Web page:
A professor of Holocaust and genocide studies at Brown University is blaming Israel for Hamas's Oct. 7 terrorist assault and arguing that the Jewish state holds "a clear intention of ethnic cleansing" in its retaliatory war against Hamas.
Omer Bartov in a Nov. 10 interview with left-wing journalist Amy Goodman said Israel is operating with "genocidal intent" and aiming to use the war in Gaza to ethnically cleanse Palestinians, citing comments in which Israeli leaders referred to the terror group's fighters as "human animals." Weeks later, on Nov. 29, Bartov in an op-ed blamed Hamas's terror assault on Israel and said the Jewish state should have expected the attack.
"If you keep over 2 million people under siege for 16 years, cramped in a narrow strip of land, without enough work, proper sanitation, food, water, energy and education, with no hope or future prospects, you cannot but expect outbreaks of ever more desperate and brutal violence," wrote Bartov, who joined Brown's faculty in 2000.
The professor's comments come as Jewish students at the Ivy League school experience a spike in anti-Semitic rhetoric following Hamas's attack.
One day after the terror group slaughtered scores of innocent Israelis—including women and children—a Brown student group during an "emergency meeting" argued that Hamas's attack was "justified violence" and "in fact a victory," the Washington Free Beacon reported. Brown students have also sympathized with Hamas on Sidechat, a popular app on Brown's campus that allows students to share anonymous thoughts with their classmates. Students have taken to the app to share comments such as "There is no such thing as an innocent Israeli."
Brown president Christina Paxson has also faced criticism for abandoning Jewish students—during a recent event, Paxson cut from her speech a planned remark denouncing anti-Semitism after pro-Palestinian students heckled her. A university spokesman said Paxson merely "abbreviated" her remarks in an attempt to wrap up her speech.
Neither Bartov nor Brown responded to requests for comment.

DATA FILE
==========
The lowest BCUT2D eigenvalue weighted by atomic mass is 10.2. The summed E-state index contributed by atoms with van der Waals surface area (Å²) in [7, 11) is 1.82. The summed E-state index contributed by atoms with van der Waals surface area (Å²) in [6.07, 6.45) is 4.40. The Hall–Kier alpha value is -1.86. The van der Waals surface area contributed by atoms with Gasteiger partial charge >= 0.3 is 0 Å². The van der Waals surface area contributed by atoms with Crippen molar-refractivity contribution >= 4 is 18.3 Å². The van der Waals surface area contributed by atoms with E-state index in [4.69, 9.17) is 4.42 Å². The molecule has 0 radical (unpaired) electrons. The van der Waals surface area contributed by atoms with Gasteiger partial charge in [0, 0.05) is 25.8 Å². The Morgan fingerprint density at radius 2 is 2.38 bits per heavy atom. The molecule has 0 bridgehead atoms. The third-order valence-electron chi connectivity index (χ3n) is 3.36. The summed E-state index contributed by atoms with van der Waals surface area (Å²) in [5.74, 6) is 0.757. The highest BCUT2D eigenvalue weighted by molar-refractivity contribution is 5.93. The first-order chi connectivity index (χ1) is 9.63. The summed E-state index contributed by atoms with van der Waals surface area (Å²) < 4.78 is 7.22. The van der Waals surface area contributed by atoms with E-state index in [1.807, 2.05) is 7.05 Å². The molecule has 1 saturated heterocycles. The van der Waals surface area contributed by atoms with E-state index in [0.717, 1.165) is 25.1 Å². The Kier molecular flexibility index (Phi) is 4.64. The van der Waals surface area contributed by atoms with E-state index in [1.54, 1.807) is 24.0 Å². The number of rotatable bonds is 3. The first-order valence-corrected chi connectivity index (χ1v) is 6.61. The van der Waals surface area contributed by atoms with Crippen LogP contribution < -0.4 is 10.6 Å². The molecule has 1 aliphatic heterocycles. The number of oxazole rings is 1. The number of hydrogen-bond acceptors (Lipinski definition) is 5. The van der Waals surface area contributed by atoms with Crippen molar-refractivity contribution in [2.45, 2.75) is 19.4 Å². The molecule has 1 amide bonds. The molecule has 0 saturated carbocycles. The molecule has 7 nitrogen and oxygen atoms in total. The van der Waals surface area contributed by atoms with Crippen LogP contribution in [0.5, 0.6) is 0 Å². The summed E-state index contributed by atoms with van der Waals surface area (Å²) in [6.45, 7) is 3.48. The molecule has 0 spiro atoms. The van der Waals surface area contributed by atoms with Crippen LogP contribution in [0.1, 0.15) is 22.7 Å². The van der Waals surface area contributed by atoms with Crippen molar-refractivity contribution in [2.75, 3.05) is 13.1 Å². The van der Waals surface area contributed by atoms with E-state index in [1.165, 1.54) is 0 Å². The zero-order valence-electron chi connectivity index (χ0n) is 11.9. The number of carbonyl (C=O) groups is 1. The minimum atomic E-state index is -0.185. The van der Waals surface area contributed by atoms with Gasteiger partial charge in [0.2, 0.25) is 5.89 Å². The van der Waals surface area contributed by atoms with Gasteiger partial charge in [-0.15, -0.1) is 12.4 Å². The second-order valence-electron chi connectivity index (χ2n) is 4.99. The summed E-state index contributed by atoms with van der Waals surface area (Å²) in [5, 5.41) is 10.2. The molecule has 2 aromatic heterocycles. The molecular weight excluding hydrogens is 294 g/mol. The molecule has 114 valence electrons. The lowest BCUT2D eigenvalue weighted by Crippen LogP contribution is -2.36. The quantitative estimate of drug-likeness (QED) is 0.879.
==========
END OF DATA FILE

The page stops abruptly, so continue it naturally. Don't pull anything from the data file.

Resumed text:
Bartov in his op-ed also urged Israel's government to "define a clear political endgame that will create conditions to end this conflict." While the Jewish state has identified that "endgame" as the destruction of Hamas, Bartov in the op-ed said the removal of "Hamas's political and military control … may not be entirely feasible."
"Even if Hamas were somehow removed from Gaza—as the Palestine Liberation Organization was removed from Beirut—there is no known plan by the Israeli government as to what would happen next," Bartov wrote. "The Israelis do not want responsibility for governing an additional 2 million Palestinians; nor does Egypt." Israeli prime minister Benjamin Netanyahu has said the nation's military will control Gaza following the war.
In addition to Bartov, Brown professor of Palestinian studies Beshara Doumani has endorsed the anti-Semitic Boycott, Divestment, and Sanctions (BDS) movement, which aims to wage economic warfare on Israel. The movement's founder, Omar Barghouti, has touted BDS as a way to "end Israel's existence as a Jewish state" and "turn Israel into a pariah state."
Brown's Students for Justice in Palestine chapter appeared to turn to Doumani to craft its public response to Hamas's attack, which blamed the attack on Israel's "settler colonial regime of apartheid" and expressed "solidarity with Palestinian resistance." The group in its Oct. 8 "emergency meeting" suggested sending that response to Doumani for his review, internal documents obtained by the Free Beacon show.
Jewish students at Brown have responded to the flurry of anti-Semitic incidents seen on campus by saying they no longer feel safe at school. "It's tense—everywhere I go, it's tense," one student told the Free Beacon last month.